By Ridge Mahoney
Eddie Johnson must have known there would be backlash when he rubbed his fingers together and mouthed "Pay me" after scoring only goal of
Seattle’s 1-0 defeat of Columbus last weekend, right?
Or maybe he didn’t realize it. Just as possible is the likelihood he didn’t care. His track record shows he
occasionally lapses into his own world, and a year and a half in MLS after several lost seasons overseas seems the right time to remind the world how immature you are. If there’s one team that
has been more than willing to pay, and sometimes overpay, its top talent, it’s Seattle. But it does so in its own manner.
Johnson obviously isn’t a student of history. Long
before signing Obafemi Martins and Clint Dempsey as Designated Players, the Sounders acquired former Arsenal star and Swedish international Freddie
Ljungberg for their inaugural MLS season in 2009. (They had tried to talk up a deal for Thierry Henry but nobody bought the notion that he’d agree to play his home
games on artificial turf.)
Ljungberg contributed a solid first season, and raved about the crowds at was then Qwest Field, but fairly early in his second campaign began dropping hints
he’d like to negotiate and sign a new contract. Sounders’ management demurred, stating its preference to wait until the end of the season. Frictions escalated fairly quickly and in
midseason of 2010 Seattle traded Ljungberg to Chicago, and not long after that he returned to Europe.
It’s not likely the Sounders will trade Johnson, though bumping him up into
Designated Player class will take some maneuvering, since the team is already full up on DPs with three. Now that teams can use “retention funds” to pay players a DP salary without
classifying them as such, and allocation money could be available in case Seattle wants to go that route, he could be negotiating a new deal soon enough.
The Sounders have played down
Johnson’s gesture, mindful that they took him on last year when nobody else would, in the wake of a failed move to Mexican club Puebla upon the recommendation of DaMarcus
Beasley that lasted just a few days. Seattle invited him to preseason camp in Florida and the impression he made on Sigi Schmid and team management prompted an opportunity
for him to revive his skidding career. He was paid a base salary of $100,000 last year and is earning $150,000 in 2013, much less than he bagged during several years of struggle at Fulham and while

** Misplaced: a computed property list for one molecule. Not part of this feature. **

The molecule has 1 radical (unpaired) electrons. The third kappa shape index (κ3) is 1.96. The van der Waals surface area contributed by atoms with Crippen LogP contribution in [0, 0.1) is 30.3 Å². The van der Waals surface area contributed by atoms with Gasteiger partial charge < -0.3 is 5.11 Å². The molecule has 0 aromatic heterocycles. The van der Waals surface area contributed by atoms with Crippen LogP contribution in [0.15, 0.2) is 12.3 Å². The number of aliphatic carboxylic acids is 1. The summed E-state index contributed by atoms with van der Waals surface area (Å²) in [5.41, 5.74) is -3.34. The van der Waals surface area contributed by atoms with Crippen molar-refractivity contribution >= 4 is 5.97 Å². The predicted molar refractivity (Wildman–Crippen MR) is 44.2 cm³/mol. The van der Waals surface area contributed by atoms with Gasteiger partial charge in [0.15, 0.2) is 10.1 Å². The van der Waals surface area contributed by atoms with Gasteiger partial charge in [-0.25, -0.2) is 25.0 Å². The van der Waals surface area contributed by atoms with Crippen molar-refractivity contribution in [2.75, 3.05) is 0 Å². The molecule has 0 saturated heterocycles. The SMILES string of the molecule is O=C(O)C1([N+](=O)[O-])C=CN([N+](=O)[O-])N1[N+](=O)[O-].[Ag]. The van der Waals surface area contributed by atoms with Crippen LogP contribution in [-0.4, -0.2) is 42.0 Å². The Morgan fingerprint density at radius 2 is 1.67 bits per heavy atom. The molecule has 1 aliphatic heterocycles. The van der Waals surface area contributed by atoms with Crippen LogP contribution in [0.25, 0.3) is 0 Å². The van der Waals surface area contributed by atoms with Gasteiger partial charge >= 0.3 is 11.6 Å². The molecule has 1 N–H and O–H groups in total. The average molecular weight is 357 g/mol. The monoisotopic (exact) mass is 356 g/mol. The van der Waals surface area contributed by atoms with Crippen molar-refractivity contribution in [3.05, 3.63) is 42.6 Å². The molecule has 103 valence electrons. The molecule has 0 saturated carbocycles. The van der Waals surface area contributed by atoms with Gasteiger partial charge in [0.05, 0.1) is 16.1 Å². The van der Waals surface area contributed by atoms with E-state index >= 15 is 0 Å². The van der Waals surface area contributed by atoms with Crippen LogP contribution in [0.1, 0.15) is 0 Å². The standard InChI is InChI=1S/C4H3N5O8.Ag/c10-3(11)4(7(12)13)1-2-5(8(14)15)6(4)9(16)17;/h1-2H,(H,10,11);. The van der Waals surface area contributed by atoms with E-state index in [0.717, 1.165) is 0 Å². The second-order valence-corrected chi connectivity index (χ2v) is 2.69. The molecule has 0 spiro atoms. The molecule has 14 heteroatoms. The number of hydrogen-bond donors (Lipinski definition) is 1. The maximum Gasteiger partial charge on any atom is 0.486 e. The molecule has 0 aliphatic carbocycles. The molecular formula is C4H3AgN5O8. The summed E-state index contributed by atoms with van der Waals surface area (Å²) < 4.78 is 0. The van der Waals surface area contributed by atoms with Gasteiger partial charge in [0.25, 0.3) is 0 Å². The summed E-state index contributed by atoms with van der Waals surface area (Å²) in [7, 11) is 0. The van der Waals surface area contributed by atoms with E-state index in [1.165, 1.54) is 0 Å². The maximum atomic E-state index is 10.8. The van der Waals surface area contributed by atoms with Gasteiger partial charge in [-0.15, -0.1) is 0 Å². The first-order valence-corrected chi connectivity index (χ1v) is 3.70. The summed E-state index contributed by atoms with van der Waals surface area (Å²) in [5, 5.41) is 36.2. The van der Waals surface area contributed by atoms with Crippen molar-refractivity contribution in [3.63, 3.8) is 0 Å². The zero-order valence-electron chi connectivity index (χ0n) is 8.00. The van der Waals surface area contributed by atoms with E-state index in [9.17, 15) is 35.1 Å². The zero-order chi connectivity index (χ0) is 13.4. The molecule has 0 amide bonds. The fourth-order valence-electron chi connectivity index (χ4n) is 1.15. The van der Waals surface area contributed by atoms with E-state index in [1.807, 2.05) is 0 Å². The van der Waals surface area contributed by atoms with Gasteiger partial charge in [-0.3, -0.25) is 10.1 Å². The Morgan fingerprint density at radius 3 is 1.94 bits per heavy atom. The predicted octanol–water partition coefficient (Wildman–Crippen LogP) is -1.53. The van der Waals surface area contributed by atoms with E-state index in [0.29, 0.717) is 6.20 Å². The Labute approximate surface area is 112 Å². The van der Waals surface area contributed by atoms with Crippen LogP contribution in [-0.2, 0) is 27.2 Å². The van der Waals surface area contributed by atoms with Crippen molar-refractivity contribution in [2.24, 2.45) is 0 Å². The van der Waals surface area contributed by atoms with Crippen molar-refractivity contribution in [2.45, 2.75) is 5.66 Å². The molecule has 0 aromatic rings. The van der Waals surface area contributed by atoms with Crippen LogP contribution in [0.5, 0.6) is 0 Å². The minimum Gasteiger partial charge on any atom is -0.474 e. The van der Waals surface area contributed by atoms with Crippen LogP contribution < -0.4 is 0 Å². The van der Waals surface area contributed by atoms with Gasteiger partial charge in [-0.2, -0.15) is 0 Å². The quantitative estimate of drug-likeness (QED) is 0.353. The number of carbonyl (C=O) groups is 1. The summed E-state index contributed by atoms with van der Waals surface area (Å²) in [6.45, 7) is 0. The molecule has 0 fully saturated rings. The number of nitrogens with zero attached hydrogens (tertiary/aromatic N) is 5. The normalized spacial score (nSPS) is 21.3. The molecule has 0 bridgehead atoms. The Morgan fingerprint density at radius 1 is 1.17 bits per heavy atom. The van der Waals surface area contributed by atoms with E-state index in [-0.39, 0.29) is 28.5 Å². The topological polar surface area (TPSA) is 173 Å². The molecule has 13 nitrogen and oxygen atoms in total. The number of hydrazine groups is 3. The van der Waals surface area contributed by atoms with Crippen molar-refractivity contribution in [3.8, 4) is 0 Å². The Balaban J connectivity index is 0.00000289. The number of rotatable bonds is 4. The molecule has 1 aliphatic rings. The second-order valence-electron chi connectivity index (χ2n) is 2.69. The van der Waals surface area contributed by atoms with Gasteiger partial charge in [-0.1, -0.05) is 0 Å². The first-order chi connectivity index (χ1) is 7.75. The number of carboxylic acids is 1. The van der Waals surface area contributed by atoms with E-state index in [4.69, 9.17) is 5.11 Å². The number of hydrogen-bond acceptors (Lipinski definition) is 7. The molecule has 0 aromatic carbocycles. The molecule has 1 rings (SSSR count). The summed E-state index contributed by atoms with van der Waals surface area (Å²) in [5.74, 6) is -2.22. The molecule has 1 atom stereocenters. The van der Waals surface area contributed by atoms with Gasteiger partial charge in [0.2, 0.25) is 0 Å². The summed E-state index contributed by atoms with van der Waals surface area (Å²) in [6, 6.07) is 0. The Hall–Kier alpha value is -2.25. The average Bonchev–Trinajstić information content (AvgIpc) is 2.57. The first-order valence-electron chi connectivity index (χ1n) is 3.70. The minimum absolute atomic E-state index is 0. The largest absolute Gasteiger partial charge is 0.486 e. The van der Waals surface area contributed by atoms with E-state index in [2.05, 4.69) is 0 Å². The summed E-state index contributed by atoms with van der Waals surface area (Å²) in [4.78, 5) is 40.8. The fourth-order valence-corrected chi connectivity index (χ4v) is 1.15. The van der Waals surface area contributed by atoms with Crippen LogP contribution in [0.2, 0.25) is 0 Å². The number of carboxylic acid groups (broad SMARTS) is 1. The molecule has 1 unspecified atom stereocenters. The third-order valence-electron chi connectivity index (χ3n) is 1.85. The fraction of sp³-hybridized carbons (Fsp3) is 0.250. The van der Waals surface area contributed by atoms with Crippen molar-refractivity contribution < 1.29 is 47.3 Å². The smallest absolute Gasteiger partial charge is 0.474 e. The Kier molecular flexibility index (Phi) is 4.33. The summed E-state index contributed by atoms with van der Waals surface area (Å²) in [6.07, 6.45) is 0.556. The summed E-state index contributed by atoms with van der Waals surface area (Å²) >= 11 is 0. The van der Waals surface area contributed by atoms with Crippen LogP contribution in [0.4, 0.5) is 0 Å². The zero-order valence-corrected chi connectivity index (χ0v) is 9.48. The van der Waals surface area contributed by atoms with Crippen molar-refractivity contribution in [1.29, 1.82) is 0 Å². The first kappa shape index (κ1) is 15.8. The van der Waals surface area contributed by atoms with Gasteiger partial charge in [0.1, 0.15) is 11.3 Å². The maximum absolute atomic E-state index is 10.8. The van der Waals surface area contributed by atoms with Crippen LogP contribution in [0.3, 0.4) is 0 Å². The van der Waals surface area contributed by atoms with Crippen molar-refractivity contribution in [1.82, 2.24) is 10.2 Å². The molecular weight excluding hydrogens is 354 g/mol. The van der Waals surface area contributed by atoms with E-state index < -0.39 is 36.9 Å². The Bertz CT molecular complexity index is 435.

out on loan.
Which brings up the question: What happened to all the money he earned before he came back to MLS? While a modest club by Premier League standards, Fulham paid him well, and
before he left MLS he signed a contract worth a base salary of $750,000 per season. (Officially, this was before the adoption of the Designated Player rule, so the contracts of Johnson and
Landon Donovan and others were “grandfathered” for their duration.) If he’s not in desperate need, why be so brazen and publicly embarrass your employer?
Obviously, Johnson is piggybacking on the huge contracts recently signed by USA teammates Donovan and Clint Dempsey, but he should remember their careers have progressed
dramatically since Johnson’s entry onto the national team in 2004. His stagnated for several years and was basically dormant until the Sounders reached out to him. He went more than four years
between scoring goals for the national team, from June 2008 to October 2012.
He should also take note of the fact he failed in England. Dempsey and Donovan (on loan to Everton)
didn’t. While MLS has certainly rewarded players returning to MLS after flopping overseas -- that’s you, Freddy Adu -- it does so selectively. And there have been antics
in the past: last year he triggered a melee in a U.S. Open Cup match by taunting San Jose players and coaches on the bench as he and the Sounders celebrated the winning goal.
So is Johnson
just crying out for attention, to bring his crusade for a new contract public? Probably. The shelf life of a professional athlete is relatively short and the prime age for most soccer players is about
where he is now, at 29. His next contract could well be his last major deal.
Yet that was a very childish 29-year-old on display in Columbus, and it can’t have helped his bargaining
position with Seattle management. However, it’s probably not harmed it much either, since Johnson has done what he’s paid to do -- score goals -- since re-starting his career in Seattle.
He’s netted 25 in 57 games, and is already second on the team’s all-time MLS goalscoring list. His national team career is back on track, too.
Scoring goals is something his
teammates, coaches and fans can count on. But the player who once described himself as a "Grown-Ass Man" really isn't.